Problem comes as battery-carmaker struggles to ramp up production.

by on Apr.12, 2016

The Tesla Model X displaying its falcon doors.

Already struggling to overcome a series of production start-up problems, Tesla is recalling virtually all of its new Model X battery SUVs, the maker confirmed.

The recall is the result of a faulty latch in the third row that could cause the seats to come loose and fall forward in a crash. The news follows Tesla’s acknowledgement that it has run into a series of problems ramping up production of the Model X which was launched last September, about two years later than originally planned.

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The various problems with the Tesla Model X have raised concerns about the Silicon Valley automaker’s even more ambitious plans for its next offering, the Model 3, which is expected to reach production in late 2017. More than 300,000 potential customers have placed initial, $1,000 deposits for the planned battery sedan since its unveiling on March 31.

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20 Automakers Commit to Standard Auto Braking by 2022

Industry-government consortium will now focus on additional safety breakthroughs.

by on Mar.17, 2016

A schematic showing how an AEB system advises a motorist approaching the vehicle ahead too quickly.

Calling it “a win” for consumers,” U.S. Transportation Secretary Anthony Foxx confirmed that virtual all new cars, trucks and crossovers sold in the U.S. will be equipped with automatic emergency braking by September 2022.

A total of 20 major automakers, representing about 99% of the vehicles sold in the U.S., participated in a first-of-its-kind industry-government consortium aimed at bringing the technology to market faster than would be possible going through the normal regulatory process. A recent study suggests auto braking can reduce the number of reported collisions it’s designed to prevent by as much as 40%.

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“By proactively making emergency braking systems standard equipment on their vehicles, these 20 automakers will help prevent thousands of crashes and save lives,” said Transportation Secretary Foxx during a Washington, D.C. news conference Thursday. “It’s a win for safety and a win for consumers.”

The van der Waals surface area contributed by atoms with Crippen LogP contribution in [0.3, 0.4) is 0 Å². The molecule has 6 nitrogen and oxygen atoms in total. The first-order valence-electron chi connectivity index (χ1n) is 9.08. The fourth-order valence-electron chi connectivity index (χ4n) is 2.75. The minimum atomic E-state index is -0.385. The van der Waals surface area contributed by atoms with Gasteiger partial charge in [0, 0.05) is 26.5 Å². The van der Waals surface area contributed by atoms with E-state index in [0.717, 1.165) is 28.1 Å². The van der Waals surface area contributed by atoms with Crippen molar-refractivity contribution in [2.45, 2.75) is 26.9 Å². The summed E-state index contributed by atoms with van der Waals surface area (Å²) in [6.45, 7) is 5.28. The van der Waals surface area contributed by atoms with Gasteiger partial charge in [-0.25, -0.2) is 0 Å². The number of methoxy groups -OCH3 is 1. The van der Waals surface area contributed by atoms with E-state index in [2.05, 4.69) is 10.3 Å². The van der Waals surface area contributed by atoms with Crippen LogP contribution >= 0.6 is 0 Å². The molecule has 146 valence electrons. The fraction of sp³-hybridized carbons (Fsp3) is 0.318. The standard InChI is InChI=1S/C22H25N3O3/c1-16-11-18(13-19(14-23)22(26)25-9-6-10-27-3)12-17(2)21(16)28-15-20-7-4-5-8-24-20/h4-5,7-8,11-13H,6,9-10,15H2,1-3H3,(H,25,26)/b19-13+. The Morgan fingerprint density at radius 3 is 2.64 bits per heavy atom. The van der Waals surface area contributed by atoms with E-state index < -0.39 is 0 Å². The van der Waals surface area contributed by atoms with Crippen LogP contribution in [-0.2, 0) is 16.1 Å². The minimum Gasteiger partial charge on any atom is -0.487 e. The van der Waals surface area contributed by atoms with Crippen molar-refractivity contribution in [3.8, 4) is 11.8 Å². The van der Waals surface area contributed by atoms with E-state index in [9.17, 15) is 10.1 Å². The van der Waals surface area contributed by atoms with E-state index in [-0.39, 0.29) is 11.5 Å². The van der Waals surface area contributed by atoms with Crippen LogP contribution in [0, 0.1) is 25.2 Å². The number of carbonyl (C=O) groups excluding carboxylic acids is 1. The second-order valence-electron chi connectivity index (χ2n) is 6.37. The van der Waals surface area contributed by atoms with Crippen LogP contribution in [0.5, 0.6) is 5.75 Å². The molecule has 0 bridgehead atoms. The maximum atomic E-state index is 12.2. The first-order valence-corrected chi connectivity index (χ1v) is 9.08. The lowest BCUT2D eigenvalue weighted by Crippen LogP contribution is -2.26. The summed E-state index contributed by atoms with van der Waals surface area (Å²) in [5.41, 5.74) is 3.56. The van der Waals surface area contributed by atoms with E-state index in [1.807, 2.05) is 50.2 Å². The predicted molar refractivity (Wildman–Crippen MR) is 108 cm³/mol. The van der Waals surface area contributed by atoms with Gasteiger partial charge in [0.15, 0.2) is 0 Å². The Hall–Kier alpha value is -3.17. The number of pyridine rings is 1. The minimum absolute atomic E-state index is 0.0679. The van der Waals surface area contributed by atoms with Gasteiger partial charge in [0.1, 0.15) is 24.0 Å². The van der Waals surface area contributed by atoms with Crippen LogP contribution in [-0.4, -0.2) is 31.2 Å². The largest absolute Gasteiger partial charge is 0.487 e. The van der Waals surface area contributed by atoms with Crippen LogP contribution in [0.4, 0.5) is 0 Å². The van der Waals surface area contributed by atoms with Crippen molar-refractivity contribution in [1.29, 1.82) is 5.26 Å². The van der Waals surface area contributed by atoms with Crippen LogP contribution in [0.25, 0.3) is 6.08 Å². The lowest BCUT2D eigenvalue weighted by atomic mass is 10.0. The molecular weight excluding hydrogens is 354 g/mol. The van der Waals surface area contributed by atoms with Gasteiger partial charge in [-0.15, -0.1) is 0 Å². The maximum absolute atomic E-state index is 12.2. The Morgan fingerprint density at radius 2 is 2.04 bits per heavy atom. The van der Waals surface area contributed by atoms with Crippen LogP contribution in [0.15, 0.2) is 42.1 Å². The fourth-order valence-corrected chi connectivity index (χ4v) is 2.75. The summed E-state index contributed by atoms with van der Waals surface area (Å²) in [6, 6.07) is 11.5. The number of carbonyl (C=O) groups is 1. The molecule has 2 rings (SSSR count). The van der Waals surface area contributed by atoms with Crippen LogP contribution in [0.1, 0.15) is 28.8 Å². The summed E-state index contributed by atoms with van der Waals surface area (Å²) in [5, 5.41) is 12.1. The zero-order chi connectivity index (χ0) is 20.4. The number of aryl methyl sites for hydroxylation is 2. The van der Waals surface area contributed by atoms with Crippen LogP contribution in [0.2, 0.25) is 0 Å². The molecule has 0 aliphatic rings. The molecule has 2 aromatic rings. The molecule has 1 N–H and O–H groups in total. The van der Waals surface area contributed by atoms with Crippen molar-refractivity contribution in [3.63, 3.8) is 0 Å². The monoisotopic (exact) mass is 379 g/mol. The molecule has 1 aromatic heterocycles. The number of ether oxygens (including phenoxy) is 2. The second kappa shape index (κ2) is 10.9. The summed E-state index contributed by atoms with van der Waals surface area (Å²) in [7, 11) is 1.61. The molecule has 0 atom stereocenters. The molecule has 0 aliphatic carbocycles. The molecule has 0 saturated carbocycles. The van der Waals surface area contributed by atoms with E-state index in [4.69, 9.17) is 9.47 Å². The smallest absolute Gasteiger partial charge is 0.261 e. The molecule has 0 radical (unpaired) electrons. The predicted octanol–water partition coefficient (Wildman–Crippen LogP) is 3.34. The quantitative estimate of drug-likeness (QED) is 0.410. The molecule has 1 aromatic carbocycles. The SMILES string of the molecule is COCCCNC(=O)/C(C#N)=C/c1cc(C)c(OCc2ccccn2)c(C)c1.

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Automakers to Make Auto Braking Standard by 2022

Technology shown to reduce crashes by up to 40%.

by on Mar.17, 2016

NHTSA Administrator Mark Rosekind has promoted a more aggressive use of safety technology.

Automatic Emergency Braking will become standard on virtually all cars sold in the United States by 2022, a group of leading automakers, safety advocates and regulators will announce today, according to several sources.

The development is the result of an unusual consortium formed last autumn that is expected to serve as precedent for other efforts to get advanced safety technology into new vehicles faster than would be possible through the traditional legislative process.

Tech Talk!

Emergency Auto Braking, also known as Automatic Emergency Braking, can detect when a vehicle is at risk of getting into a front-end collision and slow it or even bring it to a full stop. A recent study by the Insurance Institute for Highway Safety, or IIHS, found that it can reduce such collisions by as much as 40%.

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Cause Found for Exploding Takata Airbags

Researchers blame combination of three factors for deadly defect.

by on Feb.23, 2016

So far, about 24 million vehicles using Takata airbags have been recalled in the U.S.

They’re meant to be triggered by a crash, but in an unsettling number of situations, airbag inflators provided by Japanese supplier Takata have gone off far more aggressively than intended, a situation so far linked to at least 10 deaths.

Researchers working for a consortium of 10 automakers believe they finally have figured out why Takata airbags are prone to rupturing. They blame three factors, including manufacturing problems, exposure to high humidity, and the basic chemical used to inflate Takata airbags in the event of a crash,

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The findings are the result of a year-long effort to explain the problem which has so far led to the recall of nearly 25 million vehicles in the U.S. – and which could lead to the recall of another 50 million vehicles using Takata inflators.

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Now it’s Seatbelts…as Toyota Recalls Nearly 3 Mil SUVs Worldwide

Belts in RAV4 SUV could fail during a crash.

by on Feb.18, 2016

About 1.1 million Toyota RAV4 SUVs sold in the U.S. are covered by the new recall.

Toyota is recalling nearly 3 million vehicles – including more than 1 million sold in the U.S. – because their safety belts might fail in a crash.

The move comes as another setback in an industry that has suffered from a record number of recalls two years in a row – many of those service actions involving devices meant to protect passengers in a crash. Toyota has been one of 14 manufacturers who have so far had to recall about 24 million vehicles sold in the U.S. because of defective Takata-made airbags linked to at least 10 deaths.

Safety News!

This recall involves second-row seatbelts that may inadvertently come in contact with a metal seatbelt frame. In turn, that could cause the belts to become frayed and unable to restrain an occupant in the event of a frontal crash.